Triumph in Europe: Commemorating V-E Day

In Chicago, celebrators take to the streets during V-E Day on May 8, 1945. (historical photo)
In Chicago, celebrators take to the streets during V-E Day on May 8, 1945. (historical photo)

​On May 8, 1945, people flooded the streets, waved banners and all but mauled American troops in hugs as the Allies marked the unconditional surrender of Nazi Germany's armed forces. Having endured years of death, disaster and genocide during World War II, many Europeans and Americans could have only dreamt that such a day would arrive.

On this day in history, V-E Day, America and its allies breathed a collective sigh of relief as the bloodshed and suffering in Europe was finally ended. Hitler was dead, as were his plans for a Thousand Year Reich. Victory in Europe, at last, was realized.

Victory was never certain, as the Allies had engaged in deadly air-to-air combat against Luftwaffe, and ground forces fought their way through Nazi Panzer divisions and armored columns of divisions. Fighting had been particularly intense after the June 1944 D-Day invasion, with many lives lost.

By the beginning of April, the Allied forces had begun to see signs that the war was in its final days. It was also at this point that the Allies finally became aware of the magnitude of the atrocities perpetrated by the Nazis at concentration camps such as Ohrdruf, discovered by American troops on April 4.

According to a book titled "The Day the War Ended: May 8, 1945 - Victory in Europe," author Martin Gilbert explains that the discovery of the camps horrified Supreme Allied Commander Dwight D. Eisenhower, and he quickly alerted Congress of the grim discovery.

Throughout April, Allied forces liberated camps and sent remaining German troops scurrying.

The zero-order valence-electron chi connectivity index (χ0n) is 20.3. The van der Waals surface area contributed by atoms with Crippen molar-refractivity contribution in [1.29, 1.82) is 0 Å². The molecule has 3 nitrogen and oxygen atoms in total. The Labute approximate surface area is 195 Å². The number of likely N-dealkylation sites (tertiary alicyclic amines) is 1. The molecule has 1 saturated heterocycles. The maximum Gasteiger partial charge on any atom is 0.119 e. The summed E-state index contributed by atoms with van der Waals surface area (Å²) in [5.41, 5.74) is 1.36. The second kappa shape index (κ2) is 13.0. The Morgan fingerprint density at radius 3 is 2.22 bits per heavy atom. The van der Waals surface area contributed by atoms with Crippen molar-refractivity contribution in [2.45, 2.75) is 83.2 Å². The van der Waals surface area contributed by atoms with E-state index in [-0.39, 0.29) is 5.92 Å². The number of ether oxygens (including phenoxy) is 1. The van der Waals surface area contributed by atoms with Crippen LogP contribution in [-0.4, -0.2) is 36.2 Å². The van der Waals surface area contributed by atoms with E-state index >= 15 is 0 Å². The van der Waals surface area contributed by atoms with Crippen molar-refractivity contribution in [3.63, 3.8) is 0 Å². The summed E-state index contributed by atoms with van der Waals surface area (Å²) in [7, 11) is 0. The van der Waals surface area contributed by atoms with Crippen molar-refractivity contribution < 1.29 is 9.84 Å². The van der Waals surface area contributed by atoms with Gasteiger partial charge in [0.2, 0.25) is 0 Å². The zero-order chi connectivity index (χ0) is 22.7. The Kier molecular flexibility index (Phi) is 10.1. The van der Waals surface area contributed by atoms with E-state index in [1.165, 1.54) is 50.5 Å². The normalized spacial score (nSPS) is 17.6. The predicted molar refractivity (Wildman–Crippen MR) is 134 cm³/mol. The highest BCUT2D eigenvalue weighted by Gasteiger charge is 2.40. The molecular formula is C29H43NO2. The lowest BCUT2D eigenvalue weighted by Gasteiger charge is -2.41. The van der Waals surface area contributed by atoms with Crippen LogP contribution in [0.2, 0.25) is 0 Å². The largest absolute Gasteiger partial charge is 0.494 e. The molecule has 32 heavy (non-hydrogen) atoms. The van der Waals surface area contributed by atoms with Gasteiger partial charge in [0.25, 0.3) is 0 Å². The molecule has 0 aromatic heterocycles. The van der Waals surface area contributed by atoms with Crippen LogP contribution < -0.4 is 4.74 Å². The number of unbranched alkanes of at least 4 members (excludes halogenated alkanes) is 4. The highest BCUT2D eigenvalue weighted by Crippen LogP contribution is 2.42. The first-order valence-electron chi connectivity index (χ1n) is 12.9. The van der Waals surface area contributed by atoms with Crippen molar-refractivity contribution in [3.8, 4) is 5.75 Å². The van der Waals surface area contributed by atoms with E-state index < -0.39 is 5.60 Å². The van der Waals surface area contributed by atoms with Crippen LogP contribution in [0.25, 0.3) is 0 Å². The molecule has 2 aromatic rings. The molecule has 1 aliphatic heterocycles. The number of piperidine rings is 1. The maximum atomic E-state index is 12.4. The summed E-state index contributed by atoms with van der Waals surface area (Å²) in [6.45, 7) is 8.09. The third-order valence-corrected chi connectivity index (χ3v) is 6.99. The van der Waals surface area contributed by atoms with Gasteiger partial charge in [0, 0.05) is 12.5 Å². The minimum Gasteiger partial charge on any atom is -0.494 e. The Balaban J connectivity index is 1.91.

Gilbert wrote, “On April 21, the Germans evacuated the concentration camp at Sachsenhausen, 18 miles north of Berlin, marching the inmates towards the Elbe. One of the marchers, the Czech-born Kurt Cierer, then 19, recalled, ‘We could tell the end of the war was coming; all along the way we saw signs that the German Army was crumbling.’”

Robert Oliver, Air Force Historical Support Division, told that as the grip of Allied forces tightened around Germany, the pressure became too much for Hitler to face. He died of suicide on April 30, 1945. On May 7, Hitler’s successor, Karl Donitz, signed the unconditional surrender of the Germans, to take effect on May 8, 1945, the date now known as Victory in Europe Day (V-E Day).

The years of death and destruction had taken an unimaginable toll. As news of the German surrender spread, spontaneous celebrations erupted all over the world. The New York Times headline of the day read, “End of the Ugly Dream.”

Mollie Panter-Downes, an English novelist, described the scene in London: “American sailors and laughing girls formed a conga line down the middle of Piccadilly … They were the liberated people who, like their counterparts in every celebrating capital that night, were young enough to outlive the past and to look forward to an unspoilt future.”

In New York City, massive crowds gathered in the streets, waving flags. President Harry Truman dedicated the celebrations to his predecessor, Franklin D. Roosevelt, who had died a month earlier.

While World War II would linger in the Pacific until August 1945, VE Day signaled change, relief and a major turning point for a world beleaguered by war. 

This article has been updated to reflect the acceptance of Germany's unconditional surrender.

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Military History World War II